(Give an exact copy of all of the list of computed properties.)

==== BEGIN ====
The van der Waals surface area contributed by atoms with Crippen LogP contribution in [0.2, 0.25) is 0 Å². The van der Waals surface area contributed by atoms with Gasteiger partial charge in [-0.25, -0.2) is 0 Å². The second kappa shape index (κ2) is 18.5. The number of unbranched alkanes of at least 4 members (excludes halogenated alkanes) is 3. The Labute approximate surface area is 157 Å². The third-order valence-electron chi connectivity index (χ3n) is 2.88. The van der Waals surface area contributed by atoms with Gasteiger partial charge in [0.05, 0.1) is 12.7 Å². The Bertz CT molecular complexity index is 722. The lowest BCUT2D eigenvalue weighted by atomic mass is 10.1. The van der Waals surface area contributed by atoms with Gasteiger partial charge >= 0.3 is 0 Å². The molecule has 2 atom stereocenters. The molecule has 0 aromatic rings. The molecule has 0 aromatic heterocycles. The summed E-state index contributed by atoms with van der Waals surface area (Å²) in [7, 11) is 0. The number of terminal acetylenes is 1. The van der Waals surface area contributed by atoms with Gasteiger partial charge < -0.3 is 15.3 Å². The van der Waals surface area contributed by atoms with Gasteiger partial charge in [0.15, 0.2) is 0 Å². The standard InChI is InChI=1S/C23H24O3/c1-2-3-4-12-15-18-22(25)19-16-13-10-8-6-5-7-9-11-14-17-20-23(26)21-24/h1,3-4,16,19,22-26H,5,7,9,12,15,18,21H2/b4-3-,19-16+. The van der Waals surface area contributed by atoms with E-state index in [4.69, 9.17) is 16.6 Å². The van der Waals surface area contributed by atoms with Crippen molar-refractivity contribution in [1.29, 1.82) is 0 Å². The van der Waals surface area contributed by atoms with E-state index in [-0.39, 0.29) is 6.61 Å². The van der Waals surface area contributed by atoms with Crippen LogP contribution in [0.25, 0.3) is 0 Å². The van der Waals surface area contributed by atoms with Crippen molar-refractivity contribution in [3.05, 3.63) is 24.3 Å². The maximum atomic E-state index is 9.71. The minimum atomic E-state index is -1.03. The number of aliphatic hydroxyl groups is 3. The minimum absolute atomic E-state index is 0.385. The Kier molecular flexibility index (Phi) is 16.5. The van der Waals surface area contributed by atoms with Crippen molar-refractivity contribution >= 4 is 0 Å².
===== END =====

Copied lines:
The van der Waals surface area contributed by atoms with Crippen LogP contribution in [0.2, 0.25) is 0 Å². The van der Waals surface area contributed by atoms with Gasteiger partial charge in [-0.25, -0.2) is 0 Å². The second kappa shape index (κ2) is 18.5. The number of unbranched alkanes of at least 4 members (excludes halogenated alkanes) is 3. The Labute approximate surface area is 157 Å². The third-order valence-electron chi connectivity index (χ3n) is 2.88. The van der Waals surface area contributed by atoms with Gasteiger partial charge in [0.05, 0.1) is 12.7 Å². The Bertz CT molecular complexity index is 722. The lowest BCUT2D eigenvalue weighted by atomic mass is 10.1. The van der Waals surface area contributed by atoms with Gasteiger partial charge >= 0.3 is 0 Å². The molecule has 2 atom stereocenters. The molecule has 0 aromatic rings. The molecule has 0 aromatic heterocycles. The summed E-state index contributed by atoms with van der Waals surface area (Å²) in [7, 11) is 0. The number of terminal acetylenes is 1. The van der Waals surface area contributed by atoms with Gasteiger partial charge < -0.3 is 15.3 Å². The van der Waals surface area contributed by atoms with Gasteiger partial charge in [0.15, 0.2) is 0 Å². The standard InChI is InChI=1S/C23H24O3/c1-2-3-4-12-15-18-22(25)19-16-13-10-8-6-5-7-9-11-14-17-20-23(26)21-24/h1,3-4,16,19,22-26H,5,7,9,12,15,18,21H2/b4-3-,19-16+. The van der Waals surface area contributed by atoms with E-state index in [4.69, 9.17) is 16.6 Å². The van der Waals surface area contributed by atoms with Crippen molar-refractivity contribution in [1.29, 1.82) is 0 Å². The van der Waals surface area contributed by atoms with E-state index in [-0.39, 0.29) is 6.61 Å². The van der Waals surface area contributed by atoms with Crippen LogP contribution in [0.25, 0.3) is 0 Å². The van der Waals surface area contributed by atoms with Crippen molar-refractivity contribution in [3.05, 3.63) is 24.3 Å². The maximum atomic E-state index is 9.71. The minimum atomic E-state index is -1.03. The number of aliphatic hydroxyl groups is 3. The minimum absolute atomic E-state index is 0.385. The Kier molecular flexibility index (Phi) is 16.5. The van der Waals surface area contributed by atoms with Crippen molar-refractivity contribution >= 4 is 0 Å².